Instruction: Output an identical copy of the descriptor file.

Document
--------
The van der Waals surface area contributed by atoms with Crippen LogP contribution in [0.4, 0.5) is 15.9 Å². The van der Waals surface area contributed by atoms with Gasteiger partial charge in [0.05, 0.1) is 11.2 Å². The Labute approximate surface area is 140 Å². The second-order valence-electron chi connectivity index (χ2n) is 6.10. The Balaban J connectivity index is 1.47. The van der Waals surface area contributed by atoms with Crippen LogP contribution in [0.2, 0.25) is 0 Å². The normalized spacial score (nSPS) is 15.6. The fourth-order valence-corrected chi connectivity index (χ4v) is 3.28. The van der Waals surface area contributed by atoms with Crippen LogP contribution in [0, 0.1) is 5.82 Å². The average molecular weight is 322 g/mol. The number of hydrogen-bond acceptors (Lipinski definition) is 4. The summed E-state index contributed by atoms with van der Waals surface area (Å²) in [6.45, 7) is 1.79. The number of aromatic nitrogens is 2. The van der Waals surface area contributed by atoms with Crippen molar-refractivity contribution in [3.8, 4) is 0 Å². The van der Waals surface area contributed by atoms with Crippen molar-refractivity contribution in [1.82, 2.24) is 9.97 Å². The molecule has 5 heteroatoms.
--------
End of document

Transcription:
The van der Waals surface area contributed by atoms with Crippen LogP contribution in [0.4, 0.5) is 15.9 Å². The van der Waals surface area contributed by atoms with Gasteiger partial charge in [0.05, 0.1) is 11.2 Å². The Labute approximate surface area is 140 Å². The second-order valence-electron chi connectivity index (χ2n) is 6.10. The Balaban J connectivity index is 1.47. The van der Waals surface area contributed by atoms with Crippen LogP contribution in [0.2, 0.25) is 0 Å². The normalized spacial score (nSPS) is 15.6. The fourth-order valence-corrected chi connectivity index (χ4v) is 3.28. The van der Waals surface area contributed by atoms with Crippen LogP contribution in [0, 0.1) is 5.82 Å². The average molecular weight is 322 g/mol. The number of hydrogen-bond acceptors (Lipinski definition) is 4. The summed E-state index contributed by atoms with van der Waals surface area (Å²) in [6.45, 7) is 1.79. The number of aromatic nitrogens is 2. The van der Waals surface area contributed by atoms with Crippen molar-refractivity contribution in [3.8, 4) is 0 Å². The van der Waals surface area contributed by atoms with Crippen molar-refractivity contribution in [1.82, 2.24) is 9.97 Å². The molecule has 5 heteroatoms.